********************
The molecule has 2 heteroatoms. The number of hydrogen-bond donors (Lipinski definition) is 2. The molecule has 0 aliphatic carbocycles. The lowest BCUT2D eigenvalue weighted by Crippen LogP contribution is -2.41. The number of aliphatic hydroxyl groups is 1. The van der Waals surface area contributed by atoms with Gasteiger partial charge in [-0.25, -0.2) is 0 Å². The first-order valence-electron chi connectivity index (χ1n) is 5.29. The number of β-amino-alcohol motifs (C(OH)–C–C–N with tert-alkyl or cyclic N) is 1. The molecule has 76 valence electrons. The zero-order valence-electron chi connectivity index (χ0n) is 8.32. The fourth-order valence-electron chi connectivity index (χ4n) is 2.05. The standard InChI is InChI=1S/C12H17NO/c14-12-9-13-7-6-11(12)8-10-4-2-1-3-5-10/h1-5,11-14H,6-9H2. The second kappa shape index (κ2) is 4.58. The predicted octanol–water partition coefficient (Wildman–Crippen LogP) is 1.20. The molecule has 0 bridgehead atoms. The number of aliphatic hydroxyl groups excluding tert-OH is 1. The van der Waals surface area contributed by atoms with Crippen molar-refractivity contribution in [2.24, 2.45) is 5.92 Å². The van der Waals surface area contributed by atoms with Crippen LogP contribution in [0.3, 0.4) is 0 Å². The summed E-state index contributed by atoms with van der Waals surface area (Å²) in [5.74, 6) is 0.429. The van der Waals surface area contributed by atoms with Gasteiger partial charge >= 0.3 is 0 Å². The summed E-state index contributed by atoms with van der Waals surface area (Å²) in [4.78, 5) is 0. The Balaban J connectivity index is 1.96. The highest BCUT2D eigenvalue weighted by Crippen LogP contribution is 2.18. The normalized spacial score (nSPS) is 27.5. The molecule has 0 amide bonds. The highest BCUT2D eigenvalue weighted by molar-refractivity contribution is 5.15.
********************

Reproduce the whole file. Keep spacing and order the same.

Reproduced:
The molecule has 2 heteroatoms. The number of hydrogen-bond donors (Lipinski definition) is 2. The molecule has 0 aliphatic carbocycles. The lowest BCUT2D eigenvalue weighted by Crippen LogP contribution is -2.41. The number of aliphatic hydroxyl groups is 1. The van der Waals surface area contributed by atoms with Gasteiger partial charge in [-0.25, -0.2) is 0 Å². The first-order valence-electron chi connectivity index (χ1n) is 5.29. The number of β-amino-alcohol motifs (C(OH)–C–C–N with tert-alkyl or cyclic N) is 1. The molecule has 76 valence electrons. The zero-order valence-electron chi connectivity index (χ0n) is 8.32. The fourth-order valence-electron chi connectivity index (χ4n) is 2.05. The standard InChI is InChI=1S/C12H17NO/c14-12-9-13-7-6-11(12)8-10-4-2-1-3-5-10/h1-5,11-14H,6-9H2. The second kappa shape index (κ2) is 4.58. The predicted octanol–water partition coefficient (Wildman–Crippen LogP) is 1.20. The molecule has 0 bridgehead atoms. The number of aliphatic hydroxyl groups excluding tert-OH is 1. The van der Waals surface area contributed by atoms with Crippen molar-refractivity contribution in [2.24, 2.45) is 5.92 Å². The van der Waals surface area contributed by atoms with Crippen LogP contribution in [0.3, 0.4) is 0 Å². The summed E-state index contributed by atoms with van der Waals surface area (Å²) in [5.74, 6) is 0.429. The van der Waals surface area contributed by atoms with Gasteiger partial charge >= 0.3 is 0 Å². The summed E-state index contributed by atoms with van der Waals surface area (Å²) in [4.78, 5) is 0. The Balaban J connectivity index is 1.96. The highest BCUT2D eigenvalue weighted by Crippen LogP contribution is 2.18. The normalized spacial score (nSPS) is 27.5. The molecule has 0 amide bonds. The highest BCUT2D eigenvalue weighted by molar-refractivity contribution is 5.15.